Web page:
When visiting Chicago a must see is the Museum of Science and Industry, what was most interesting to DW was the German WW II submarine  on display, guided tours through the sub used to be scheduled daily. 

X2. I thought about listing this museum and submarine but was sure someone else would. :)

Linda

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I was born in Detroit, so I am a little biased about this great city.  First, best place to stay is Sterling State Park, about 20 miles south of Detroit.  It is directly on Lake Erie, so enjoy the view of the lake, and make this your headquarters for a couple of days.  It has both full hookup sites and electric-water sites.  There is an electric plant on the south end of the park, so the north end, and on the beach at that end, are the best sites because of the noise.  A benefit is a coin-operated car wash big enough for RVs across from the entrance.

In nearby Dearborn, the home of Ford Motor Company, definitely see the Henry Ford Museum for vehicles and memorabilia, including Presidential cars, Henry's first camper, and a ton of other stuff.  Just that will take 3-4 hours.  Plus take the factory tour that leaves from the museum.  It will take you to a nearby plant which has a grass roof and all the most modern assembly methods.  Next door is Greenfield Village, which has a lot of old buildings, including one of Edison's labs.  That is at least a half day, also. 

If you are in Dearborn around lunch or dinner time, ask around for recommendations to one of the terrific middle-eastern restaurants in town.  Or if you want elegant early American ambiance, try the Dearborn Inn, not too far from the Henry Ford Museum.  It is a place you would take your grandmother to for a special dinner!  Not cheap, but very special and built by Henry Ford in 1931 as a hotel for his airport, which is now a small auto test track across the street. Designer was famous Albert Kahn.

Also, in Detroit is one of the best and largest art museums in the country--The Detroit Institute of Arts. (Remember that Detroit was once a very wealthy city, whose auto barons donated a lot of money and art to this place.)  And not too far away is the riverfront area--great place to walk around and watch the Detroit River and very safe during the day.  Also, Belle Isle nearby is now a state park and a great place to watch the big boats go by.  There is a lovely greenhouse and botanical garden, an aquarium, nature center, plus the Dossin Great Lakes Museum on the island.  Stop by the fountain and drive completely around the island--great place and recently revitalized and kept in great condition by thousands of Detroit area volunteers.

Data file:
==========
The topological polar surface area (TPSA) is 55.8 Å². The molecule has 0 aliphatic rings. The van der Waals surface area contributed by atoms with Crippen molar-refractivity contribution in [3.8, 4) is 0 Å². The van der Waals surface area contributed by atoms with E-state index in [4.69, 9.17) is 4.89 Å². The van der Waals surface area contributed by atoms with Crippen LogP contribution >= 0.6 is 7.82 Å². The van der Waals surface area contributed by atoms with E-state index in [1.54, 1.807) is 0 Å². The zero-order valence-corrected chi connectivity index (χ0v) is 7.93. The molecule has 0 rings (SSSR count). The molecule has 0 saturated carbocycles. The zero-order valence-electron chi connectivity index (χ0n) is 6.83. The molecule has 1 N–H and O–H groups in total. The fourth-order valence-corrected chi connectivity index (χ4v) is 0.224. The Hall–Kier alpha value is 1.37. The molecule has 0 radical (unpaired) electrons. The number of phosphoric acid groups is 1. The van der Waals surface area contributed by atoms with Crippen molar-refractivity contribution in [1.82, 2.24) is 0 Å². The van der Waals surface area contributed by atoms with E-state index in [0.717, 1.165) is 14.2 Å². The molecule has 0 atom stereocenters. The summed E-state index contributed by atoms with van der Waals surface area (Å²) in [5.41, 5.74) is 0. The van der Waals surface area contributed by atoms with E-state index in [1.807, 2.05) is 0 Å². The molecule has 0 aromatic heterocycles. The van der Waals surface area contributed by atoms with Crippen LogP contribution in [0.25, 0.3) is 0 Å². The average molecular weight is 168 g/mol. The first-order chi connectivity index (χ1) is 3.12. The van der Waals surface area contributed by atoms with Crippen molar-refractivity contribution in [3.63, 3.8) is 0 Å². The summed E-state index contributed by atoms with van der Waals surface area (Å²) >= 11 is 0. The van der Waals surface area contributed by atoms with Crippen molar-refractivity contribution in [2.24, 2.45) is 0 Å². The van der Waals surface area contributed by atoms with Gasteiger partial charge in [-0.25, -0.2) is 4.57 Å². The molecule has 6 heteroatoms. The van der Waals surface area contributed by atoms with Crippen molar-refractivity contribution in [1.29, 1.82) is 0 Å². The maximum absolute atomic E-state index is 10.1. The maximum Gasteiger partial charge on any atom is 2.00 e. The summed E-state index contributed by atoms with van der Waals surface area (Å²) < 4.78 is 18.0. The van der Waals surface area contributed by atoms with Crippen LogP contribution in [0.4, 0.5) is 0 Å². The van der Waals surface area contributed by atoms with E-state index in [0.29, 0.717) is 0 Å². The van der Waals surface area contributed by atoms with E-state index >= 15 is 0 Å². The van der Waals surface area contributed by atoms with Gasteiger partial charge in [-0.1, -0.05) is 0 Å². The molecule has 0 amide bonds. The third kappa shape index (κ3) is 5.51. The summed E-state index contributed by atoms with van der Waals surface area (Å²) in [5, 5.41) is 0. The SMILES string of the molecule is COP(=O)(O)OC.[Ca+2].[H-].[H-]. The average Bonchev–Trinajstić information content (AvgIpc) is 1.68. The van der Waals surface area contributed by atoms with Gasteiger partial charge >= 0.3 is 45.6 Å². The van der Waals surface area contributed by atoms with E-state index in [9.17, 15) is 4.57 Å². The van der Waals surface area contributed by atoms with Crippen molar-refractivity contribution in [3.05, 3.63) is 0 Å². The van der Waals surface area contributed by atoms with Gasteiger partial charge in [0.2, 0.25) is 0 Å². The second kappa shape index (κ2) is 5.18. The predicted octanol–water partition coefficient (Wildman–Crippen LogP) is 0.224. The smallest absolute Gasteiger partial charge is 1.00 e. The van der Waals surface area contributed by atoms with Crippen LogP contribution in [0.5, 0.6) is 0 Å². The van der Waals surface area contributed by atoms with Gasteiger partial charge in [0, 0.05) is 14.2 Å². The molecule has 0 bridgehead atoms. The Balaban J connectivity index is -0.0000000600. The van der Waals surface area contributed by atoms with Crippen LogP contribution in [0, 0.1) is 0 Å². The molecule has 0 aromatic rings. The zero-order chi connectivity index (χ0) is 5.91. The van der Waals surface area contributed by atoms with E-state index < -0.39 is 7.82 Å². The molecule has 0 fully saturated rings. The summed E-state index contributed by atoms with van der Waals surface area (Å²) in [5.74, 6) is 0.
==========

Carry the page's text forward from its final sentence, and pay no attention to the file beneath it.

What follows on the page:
Edited by Solo18

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Now for Michigan--or "Up North" as it is referred to.

A good state park and campground with full hookups is Hartwick Pines State Park, north of Grayling. There is a logging museum, and you can walk among the virgin White Pines. 

Traverse City in the northwest of the lower peninsula has great wineries and breweries and is directly on a huge bay of Lake Michigan.  It is a lovely city to drive and walk around in, plus drive up the Mission Peninsula, which is the long peninsula in the middle of the big bay, and full of vineyards and good restaurants.

And a must is Mackinaw City and Mackinac Island--spelled differently but pronounced the same. Stop in Mackinaw City and find the parking lot under the bridge along the lake--large RV parking spaces and a great place to walk around.  (Do watch for low areas under the bridge in town where you could lose your roof.) 

Mackinac Island is where the movie Somewhere in Time with Christopher Reeve was filmed. It has a state park on the island and some beautiful old Victorian homes.  You take a passenger ferry from Mackinaw city and can bring bikes, but cars are not allowed on the island.  Highway 185 around the island is 8 miles long and the only state highway in the country where cars and other motor vehicles are not allowed.  So, you ride bikes or rent a horse-drawn carriage to drive around the island.  There are bikes for rent on the island and horse-drawn taxis and tours available there also.  The island was settled by French missionaries in 1670, but the English took over and built Fort Mackinac in 1780.  The French planted lilacs in the early 1700s, and many are still living and are incredible when they are in bloom in June.  

And north of Mackinaw is Sault St Marie, where the Soo Locks between Lake Superior and Lake Huron are located.  You can watch the big freighters go through from an observation deck.  There is also a city park about a mile east of the locks, Aune Osborn, which is right on the St. Mary's river, where the boats go after or before they go through the locks.  The boats are so close you can wave at the workers on deck!!  Get a waterfront site months in advance, if you can, for the best view. https://www.saultcity.com/aune-osborn-campground 

Edited by Solo18